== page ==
People tend to associate negative emotional expressions with lower social class standing and positive expressions with higher social class standing, according to new research published in the journal Emotion. The findings indicate that stereotypes about class differences in wellbeing influence our perceptions of others.
“Previous research shows that people are quick to form impressions of others’ social class standing, and that these impressions can have substantial consequences, for example, affecting judgments of someone’s suitability for a job,” said study author R. Thora Bjornsdottir, an assistant professor at Royal Holloway, University of London.
“It’s therefore important to understand what drives these impressions. My own work has shown that people form impressions of social class even when all they see is someone’s face. People judge more positive-looking faces as higher in social class, in line with the stereotype that richer people are happier. Building on this, I wanted to see what specific emotion-related stereotypes people had of social class and whether we could use them to manipulate impressions of others’ social class.”
To gauge what facial expressions to focus on, the researcher first surveyed 30 individuals regarding what emotions they thought rich and poor people tended to experience. Then, in four studies that included 675 individuals in total, participants viewed images of faces with varying expressions and categorized each into a social class group.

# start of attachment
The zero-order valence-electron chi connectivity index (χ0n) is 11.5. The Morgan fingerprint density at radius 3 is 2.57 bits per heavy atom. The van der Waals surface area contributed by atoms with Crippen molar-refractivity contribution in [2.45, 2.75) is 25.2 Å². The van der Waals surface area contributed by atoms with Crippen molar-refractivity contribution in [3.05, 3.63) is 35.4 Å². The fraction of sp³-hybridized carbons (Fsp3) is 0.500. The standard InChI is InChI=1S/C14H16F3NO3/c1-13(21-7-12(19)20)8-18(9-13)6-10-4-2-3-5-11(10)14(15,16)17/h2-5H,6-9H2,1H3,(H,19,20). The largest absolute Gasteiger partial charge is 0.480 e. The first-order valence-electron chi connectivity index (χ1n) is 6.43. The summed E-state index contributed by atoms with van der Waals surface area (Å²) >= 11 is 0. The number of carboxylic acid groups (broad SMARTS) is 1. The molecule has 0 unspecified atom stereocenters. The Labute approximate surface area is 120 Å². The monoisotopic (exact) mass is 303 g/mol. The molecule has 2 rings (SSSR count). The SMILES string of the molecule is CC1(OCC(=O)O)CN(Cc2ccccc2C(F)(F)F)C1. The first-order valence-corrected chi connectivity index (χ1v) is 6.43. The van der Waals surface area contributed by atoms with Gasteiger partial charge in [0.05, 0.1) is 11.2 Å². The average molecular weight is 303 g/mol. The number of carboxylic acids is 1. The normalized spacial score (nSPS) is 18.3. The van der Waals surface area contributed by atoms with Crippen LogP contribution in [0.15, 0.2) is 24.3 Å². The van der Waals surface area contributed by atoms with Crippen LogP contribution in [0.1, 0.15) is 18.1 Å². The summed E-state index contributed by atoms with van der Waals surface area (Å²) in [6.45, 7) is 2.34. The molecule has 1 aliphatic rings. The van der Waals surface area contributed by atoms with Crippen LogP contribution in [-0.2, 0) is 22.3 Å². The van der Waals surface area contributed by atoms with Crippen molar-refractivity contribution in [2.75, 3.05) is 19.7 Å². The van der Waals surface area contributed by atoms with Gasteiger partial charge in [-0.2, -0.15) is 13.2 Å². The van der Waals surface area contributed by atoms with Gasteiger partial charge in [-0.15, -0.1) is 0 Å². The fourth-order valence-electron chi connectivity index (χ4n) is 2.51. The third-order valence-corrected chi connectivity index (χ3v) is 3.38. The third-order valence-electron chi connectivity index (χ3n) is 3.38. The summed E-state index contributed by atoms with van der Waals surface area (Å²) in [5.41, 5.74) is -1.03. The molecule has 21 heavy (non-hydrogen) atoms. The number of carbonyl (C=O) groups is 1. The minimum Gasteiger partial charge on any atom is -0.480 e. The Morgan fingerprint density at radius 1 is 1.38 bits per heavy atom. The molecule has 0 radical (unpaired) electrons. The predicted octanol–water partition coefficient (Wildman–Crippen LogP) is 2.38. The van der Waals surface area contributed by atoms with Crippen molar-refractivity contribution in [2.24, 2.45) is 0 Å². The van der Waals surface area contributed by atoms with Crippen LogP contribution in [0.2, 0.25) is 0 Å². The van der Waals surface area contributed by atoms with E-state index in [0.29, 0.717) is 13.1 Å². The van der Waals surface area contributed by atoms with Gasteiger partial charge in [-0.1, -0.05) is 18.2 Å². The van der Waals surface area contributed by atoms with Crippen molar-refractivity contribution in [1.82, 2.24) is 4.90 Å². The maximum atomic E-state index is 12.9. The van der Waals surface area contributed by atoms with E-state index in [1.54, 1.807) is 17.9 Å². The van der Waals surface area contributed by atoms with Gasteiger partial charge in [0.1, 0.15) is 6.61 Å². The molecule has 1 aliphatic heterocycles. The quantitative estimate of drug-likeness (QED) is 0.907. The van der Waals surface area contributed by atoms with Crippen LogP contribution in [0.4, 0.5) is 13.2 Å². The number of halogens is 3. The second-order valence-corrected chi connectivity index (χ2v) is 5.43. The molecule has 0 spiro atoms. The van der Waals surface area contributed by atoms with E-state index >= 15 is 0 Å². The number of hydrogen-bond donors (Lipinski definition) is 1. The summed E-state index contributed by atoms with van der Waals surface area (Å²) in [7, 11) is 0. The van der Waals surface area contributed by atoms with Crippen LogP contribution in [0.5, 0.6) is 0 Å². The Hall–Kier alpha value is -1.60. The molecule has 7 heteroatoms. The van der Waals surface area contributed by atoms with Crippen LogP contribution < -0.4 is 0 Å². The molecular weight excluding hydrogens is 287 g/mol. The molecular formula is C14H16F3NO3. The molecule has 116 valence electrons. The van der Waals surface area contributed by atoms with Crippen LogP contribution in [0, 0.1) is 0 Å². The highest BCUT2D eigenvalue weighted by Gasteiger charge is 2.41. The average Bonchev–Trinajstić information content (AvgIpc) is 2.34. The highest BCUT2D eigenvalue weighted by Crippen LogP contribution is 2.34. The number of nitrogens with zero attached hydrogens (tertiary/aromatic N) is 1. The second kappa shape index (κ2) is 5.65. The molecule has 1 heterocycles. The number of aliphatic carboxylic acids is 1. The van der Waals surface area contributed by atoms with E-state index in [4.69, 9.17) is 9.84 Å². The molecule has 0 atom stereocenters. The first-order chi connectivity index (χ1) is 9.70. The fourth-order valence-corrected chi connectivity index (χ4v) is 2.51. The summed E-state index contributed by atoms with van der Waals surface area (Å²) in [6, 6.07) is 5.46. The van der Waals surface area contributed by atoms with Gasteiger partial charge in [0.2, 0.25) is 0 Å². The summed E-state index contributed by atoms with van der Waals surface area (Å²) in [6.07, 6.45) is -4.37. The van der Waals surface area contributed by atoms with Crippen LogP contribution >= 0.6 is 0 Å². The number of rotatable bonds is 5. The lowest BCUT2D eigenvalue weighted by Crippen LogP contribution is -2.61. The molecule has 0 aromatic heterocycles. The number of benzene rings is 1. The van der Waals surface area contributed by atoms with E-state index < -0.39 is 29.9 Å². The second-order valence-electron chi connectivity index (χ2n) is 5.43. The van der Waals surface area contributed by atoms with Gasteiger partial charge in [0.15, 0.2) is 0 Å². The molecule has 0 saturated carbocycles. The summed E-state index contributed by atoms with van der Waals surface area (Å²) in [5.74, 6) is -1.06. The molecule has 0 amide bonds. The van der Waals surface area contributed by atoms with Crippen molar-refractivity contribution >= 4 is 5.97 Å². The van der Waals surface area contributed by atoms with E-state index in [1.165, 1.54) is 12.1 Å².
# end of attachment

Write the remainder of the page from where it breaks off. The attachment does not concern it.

The researchers found that faces were more likely to be perceived as belonging to a poor or working class person when they displayed an angry, disgusted, fearful, or sad facial expression compared to a neutral expression. Faces were more likely be perceived as belonging to a rich person when displaying a happy facial expression.
“Our results show that emotion expressions can shift perceptions of social class — the same person appears higher in social class when expressing positive emotion and lower in social class when expressing negative emotion, compared to when they are neutral,” Bjornsdottir told PsyPost.
“This indicates that people associate emotion expressions’ valence (positivity vs. negativity) with social class. The specific emotion expressions (e.g., sadness, disgust) don’t seem to matter, just whether the expression is positive or negative. This indicates that people rely on a broad stereotype of low social class as negative and high social class as positive, rather than on stereotypes about the specific emotions experienced by higher versus lower class people, when forming their impressions of others’ social class from their faces.”
Although the present research focused on facial expressions, there are several other factors that affect judgments of one’s economic status. “Emotion expressions are of course not the only thing people use to infer others’ social class,” Bjornsdottir said. “Attractiveness and attire, for example, also play important roles in impressions of social class, and the relative importance of each of these is still not clear.”
The study, “Negative emotion and perceived social class“, R. Thora Bjornsdottir and Nicholas O. Rule.